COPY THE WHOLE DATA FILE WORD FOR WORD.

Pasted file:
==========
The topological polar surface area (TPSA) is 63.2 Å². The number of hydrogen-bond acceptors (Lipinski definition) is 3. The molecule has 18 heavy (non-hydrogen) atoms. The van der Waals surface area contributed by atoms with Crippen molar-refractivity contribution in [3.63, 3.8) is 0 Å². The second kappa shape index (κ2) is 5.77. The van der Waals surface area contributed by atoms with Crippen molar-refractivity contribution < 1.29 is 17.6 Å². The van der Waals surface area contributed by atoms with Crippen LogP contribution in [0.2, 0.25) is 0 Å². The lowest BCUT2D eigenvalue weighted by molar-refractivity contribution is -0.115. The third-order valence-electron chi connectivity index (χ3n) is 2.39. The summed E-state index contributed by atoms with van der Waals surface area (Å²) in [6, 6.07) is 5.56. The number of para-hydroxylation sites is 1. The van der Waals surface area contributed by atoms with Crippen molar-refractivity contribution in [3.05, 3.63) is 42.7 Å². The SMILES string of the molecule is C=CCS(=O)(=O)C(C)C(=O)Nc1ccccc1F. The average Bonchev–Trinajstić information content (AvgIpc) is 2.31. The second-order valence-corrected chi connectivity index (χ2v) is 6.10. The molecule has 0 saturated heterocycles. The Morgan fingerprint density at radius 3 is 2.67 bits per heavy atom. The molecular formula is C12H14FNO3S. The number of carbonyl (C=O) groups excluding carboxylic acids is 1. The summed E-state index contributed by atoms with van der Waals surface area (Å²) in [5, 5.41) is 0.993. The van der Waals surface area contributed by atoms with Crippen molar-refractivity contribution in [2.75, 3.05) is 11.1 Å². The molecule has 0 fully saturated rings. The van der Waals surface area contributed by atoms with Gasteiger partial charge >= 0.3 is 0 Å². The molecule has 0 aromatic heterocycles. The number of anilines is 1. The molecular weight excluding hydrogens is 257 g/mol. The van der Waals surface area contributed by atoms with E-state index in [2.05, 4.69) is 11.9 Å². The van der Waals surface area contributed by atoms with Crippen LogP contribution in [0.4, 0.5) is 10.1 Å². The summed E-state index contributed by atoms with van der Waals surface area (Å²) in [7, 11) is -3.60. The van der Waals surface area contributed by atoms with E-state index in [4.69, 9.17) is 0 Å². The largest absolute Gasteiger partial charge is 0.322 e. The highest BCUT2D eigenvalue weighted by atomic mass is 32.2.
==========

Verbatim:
The topological polar surface area (TPSA) is 63.2 Å². The number of hydrogen-bond acceptors (Lipinski definition) is 3. The molecule has 18 heavy (non-hydrogen) atoms. The van der Waals surface area contributed by atoms with Crippen molar-refractivity contribution in [3.63, 3.8) is 0 Å². The second kappa shape index (κ2) is 5.77. The van der Waals surface area contributed by atoms with Crippen molar-refractivity contribution < 1.29 is 17.6 Å². The van der Waals surface area contributed by atoms with Crippen LogP contribution in [0.2, 0.25) is 0 Å². The lowest BCUT2D eigenvalue weighted by molar-refractivity contribution is -0.115. The third-order valence-electron chi connectivity index (χ3n) is 2.39. The summed E-state index contributed by atoms with van der Waals surface area (Å²) in [6, 6.07) is 5.56. The number of para-hydroxylation sites is 1. The van der Waals surface area contributed by atoms with Crippen molar-refractivity contribution in [3.05, 3.63) is 42.7 Å². The SMILES string of the molecule is C=CCS(=O)(=O)C(C)C(=O)Nc1ccccc1F. The average Bonchev–Trinajstić information content (AvgIpc) is 2.31. The second-order valence-corrected chi connectivity index (χ2v) is 6.10. The molecule has 0 saturated heterocycles. The Morgan fingerprint density at radius 3 is 2.67 bits per heavy atom. The molecular formula is C12H14FNO3S. The number of carbonyl (C=O) groups excluding carboxylic acids is 1. The summed E-state index contributed by atoms with van der Waals surface area (Å²) in [5, 5.41) is 0.993. The van der Waals surface area contributed by atoms with Crippen molar-refractivity contribution in [2.75, 3.05) is 11.1 Å². The molecule has 0 fully saturated rings. The van der Waals surface area contributed by atoms with Gasteiger partial charge >= 0.3 is 0 Å². The molecule has 0 aromatic heterocycles. The number of anilines is 1. The molecular weight excluding hydrogens is 257 g/mol. The van der Waals surface area contributed by atoms with E-state index in [2.05, 4.69) is 11.9 Å². The van der Waals surface area contributed by atoms with Crippen LogP contribution in [0.4, 0.5) is 10.1 Å². The summed E-state index contributed by atoms with van der Waals surface area (Å²) in [7, 11) is -3.60. The van der Waals surface area contributed by atoms with E-state index in [4.69, 9.17) is 0 Å². The largest absolute Gasteiger partial charge is 0.322 e. The highest BCUT2D eigenvalue weighted by atomic mass is 32.2.